Not long ago, I introduced my loyal Time Bum readers to Suj Krishnan's Melbourne Watch Company and his debut model, the Flinders. From the specs and prototype photos, I thought the watch looked quite promising, and legions of crowd funding backers agreed. Once the watch made production, Suj sent a pair stateside and I was lucky enough to get them for a hands-on review. Does the real live, ready-for-prime-time Flinders live up to its pre-production hype? I am pleased to report that it does.
The Flinders was designed as a dress watch that could also see service on the weekends. Suj has accomplished this with a clever balance of design elements, starting with the round, stainless steel case. It is 40mm wide and 10.5mm thick, landing neatly between tool watch wrist presence and dress watch discretion. As I mentioned in the preview, the case displays three distinct sections in profile: a brushed barrel, polished beveled bezel and bottom plate. With the watch in hand, I could see the lugs and bottom section are one piece, all polished. The variety of finishes looks fantastic, and also makes the watch appear slimmer. It has flat sapphire crystals front and rear, and is rated for 50m water resistance, which is in keeping with its intended dress to dress-casual nature. It is not tool watch tough, but more than sufficient to handle a night on the town.
The movement is a Miyota 9015, a high beat (28.8k) hacking and hand winding automatic that is becoming increasingly popular as an ETA 2892 alternative. A chunky, push-pull crown sits at 3 o'clock. It is decorated with the Melbourne "M" and looks great, but despite its size and texture, I found it difficult to grip. There is no overhang, which means you must pull the crown by its sides, without a way to lift beneath it. This arrangement might have worked better with a diamond or onion shaped crown (although neither would have looked right on this watch), but it is hard to operate with a cylindrical crown. It was not an insurmountable problem. After a bit of practice, I found the angle of attack that worked for my fingertips, but a cut out just below the crown would have helped considerably.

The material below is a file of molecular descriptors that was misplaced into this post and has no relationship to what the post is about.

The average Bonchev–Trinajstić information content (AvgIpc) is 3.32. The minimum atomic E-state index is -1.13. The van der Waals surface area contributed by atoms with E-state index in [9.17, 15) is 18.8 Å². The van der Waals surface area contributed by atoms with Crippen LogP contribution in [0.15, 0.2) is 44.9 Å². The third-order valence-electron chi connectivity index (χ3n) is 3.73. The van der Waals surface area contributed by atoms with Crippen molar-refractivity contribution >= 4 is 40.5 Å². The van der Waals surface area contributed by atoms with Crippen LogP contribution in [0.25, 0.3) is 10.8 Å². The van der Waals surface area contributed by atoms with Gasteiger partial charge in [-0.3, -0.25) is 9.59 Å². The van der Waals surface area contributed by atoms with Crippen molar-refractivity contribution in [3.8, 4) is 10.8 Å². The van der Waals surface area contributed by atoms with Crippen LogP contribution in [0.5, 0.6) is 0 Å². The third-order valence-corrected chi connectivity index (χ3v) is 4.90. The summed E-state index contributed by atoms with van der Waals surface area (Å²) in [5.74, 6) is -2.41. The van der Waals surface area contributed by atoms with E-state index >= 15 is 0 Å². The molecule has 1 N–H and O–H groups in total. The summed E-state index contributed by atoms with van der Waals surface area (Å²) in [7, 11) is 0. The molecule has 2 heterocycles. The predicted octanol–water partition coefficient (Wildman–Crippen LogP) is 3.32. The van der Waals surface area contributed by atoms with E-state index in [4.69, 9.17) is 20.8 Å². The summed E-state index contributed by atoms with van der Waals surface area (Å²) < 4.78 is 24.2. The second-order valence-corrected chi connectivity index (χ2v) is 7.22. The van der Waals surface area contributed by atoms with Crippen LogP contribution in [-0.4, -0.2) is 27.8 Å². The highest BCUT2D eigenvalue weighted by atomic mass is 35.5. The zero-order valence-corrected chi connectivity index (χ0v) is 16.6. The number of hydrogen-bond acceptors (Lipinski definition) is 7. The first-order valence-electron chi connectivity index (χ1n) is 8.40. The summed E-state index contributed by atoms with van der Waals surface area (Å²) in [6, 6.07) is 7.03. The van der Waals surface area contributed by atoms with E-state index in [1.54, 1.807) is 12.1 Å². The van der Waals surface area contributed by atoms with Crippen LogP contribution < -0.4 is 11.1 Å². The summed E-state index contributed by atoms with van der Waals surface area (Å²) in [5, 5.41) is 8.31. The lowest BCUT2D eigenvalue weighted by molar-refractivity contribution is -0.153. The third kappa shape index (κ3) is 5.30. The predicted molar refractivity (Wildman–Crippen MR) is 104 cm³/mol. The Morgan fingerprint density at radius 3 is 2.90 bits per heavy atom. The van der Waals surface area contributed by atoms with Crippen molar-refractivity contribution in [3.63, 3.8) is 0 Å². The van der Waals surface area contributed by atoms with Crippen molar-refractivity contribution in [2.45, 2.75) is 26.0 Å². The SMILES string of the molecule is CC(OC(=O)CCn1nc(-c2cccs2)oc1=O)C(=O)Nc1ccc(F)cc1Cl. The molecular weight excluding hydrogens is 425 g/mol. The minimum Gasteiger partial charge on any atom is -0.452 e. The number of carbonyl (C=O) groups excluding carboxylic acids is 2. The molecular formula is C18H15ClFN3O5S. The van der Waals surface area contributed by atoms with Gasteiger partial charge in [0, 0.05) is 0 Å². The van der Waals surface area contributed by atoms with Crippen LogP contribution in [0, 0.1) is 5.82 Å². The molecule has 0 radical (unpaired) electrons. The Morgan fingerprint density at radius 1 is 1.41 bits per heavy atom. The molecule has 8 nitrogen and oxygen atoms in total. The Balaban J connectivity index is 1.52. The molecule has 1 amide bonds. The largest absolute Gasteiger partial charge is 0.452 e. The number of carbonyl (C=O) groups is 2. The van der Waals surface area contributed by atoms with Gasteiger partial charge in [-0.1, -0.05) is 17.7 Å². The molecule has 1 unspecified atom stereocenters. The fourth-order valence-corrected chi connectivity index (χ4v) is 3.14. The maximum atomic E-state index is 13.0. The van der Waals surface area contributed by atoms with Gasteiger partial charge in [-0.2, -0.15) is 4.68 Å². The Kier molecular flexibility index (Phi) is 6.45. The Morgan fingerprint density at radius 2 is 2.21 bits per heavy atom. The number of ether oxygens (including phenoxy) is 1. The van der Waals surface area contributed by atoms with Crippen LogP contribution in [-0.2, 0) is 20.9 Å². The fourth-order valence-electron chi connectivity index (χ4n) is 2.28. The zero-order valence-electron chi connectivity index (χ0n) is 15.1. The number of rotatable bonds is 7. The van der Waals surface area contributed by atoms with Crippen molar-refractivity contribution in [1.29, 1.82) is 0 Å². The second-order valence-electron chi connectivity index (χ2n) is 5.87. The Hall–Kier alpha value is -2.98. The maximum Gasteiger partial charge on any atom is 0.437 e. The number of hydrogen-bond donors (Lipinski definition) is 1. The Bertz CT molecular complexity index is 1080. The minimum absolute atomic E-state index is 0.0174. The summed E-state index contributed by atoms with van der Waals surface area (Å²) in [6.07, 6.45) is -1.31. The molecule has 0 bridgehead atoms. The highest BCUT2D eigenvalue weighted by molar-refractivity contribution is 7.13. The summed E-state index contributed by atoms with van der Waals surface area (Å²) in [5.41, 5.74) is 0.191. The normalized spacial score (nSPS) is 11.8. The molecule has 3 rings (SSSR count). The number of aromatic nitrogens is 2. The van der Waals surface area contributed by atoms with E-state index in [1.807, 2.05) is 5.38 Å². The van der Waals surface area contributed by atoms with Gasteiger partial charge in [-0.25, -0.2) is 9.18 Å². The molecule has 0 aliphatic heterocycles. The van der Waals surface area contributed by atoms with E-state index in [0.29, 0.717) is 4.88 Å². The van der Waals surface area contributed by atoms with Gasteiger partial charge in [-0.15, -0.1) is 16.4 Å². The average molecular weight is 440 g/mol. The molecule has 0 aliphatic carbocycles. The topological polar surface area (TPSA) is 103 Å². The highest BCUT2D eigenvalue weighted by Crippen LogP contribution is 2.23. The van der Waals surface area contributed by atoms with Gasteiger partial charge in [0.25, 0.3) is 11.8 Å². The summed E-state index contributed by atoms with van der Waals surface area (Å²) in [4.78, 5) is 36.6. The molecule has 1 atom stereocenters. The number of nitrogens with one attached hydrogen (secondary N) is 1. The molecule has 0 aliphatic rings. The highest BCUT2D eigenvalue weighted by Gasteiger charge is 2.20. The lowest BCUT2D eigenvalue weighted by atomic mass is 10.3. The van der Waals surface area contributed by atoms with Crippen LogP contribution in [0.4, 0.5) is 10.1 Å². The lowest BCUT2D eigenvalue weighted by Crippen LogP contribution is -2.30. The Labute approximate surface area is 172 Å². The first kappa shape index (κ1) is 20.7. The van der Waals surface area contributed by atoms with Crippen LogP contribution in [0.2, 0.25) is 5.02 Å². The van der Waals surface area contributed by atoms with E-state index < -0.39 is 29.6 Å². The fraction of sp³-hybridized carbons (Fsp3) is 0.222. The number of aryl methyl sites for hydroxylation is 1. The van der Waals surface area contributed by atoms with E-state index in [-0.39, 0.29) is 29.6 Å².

The large dial looked richly detailed in the pre-production photographs, and those pictures did not lie. It is just damn lovely. The markers are slim, polished, and applied. The recessed center section of the dial has a vertical texture. A modest, printed index rings the dial. The date window is at 3 o'clock. Text is limited to Melbourne logo and brand at the top of the dial, and "Automatic" script below. The sweep hand is decorated with an "M" on the tail. It is a particularly pleasing design, brimming with eye catching detail. The effect is subtle on the black dial and more pronounced on the white, which incidentally, is actually a pale silver, adding yet another interesting dimension to the face. The hands are polished on the black dial, and black on the white dial. I found this decision curious. The black on white contrast does make the white watch easy to read, but I would have preferred polished hands to better coordinate with the markers as they do on the black version. In keeping with its dress watch inclinations, there is no illumination.
The supplied leather strap is 20mm wide, with a polished and engraved buckle. The while dial comes on a brown strap with contrasting white stitching. The black dial watch has black leather with matching stitching. As with other elements on the watch, the straps straddle the line between dress and casual, but in this case they lean more to the casual side. If I were wearing the watch with a suit, I might be inclined to try a padded and tapered crocodile or gator print. Of course, I could also swap a brightly colored regimental stripe NATO and wear it with a blazer and khakis. Such is the chameleon like nature of the Flinders. Versatility is part of the package.
Forward thinking Indigogo backers could have snagged a Flinders for under $320 US, which would have been a steal. If you were not among them, fear not. You can still purchase one for about $490 US at current exchange rates, which is right in line for a watch of these specifications. This is a quality watch with an exceptionally balanced and elegant design. In his independent watch debut, Suj has produced an absolute winner.
Pro: A versatile watch and a visual treat.
Con: Tricky crown.
Sum: An impressive watch from a talented newcomer. The Time Bum approves, and can't wait to see what Melbourne will bring us next.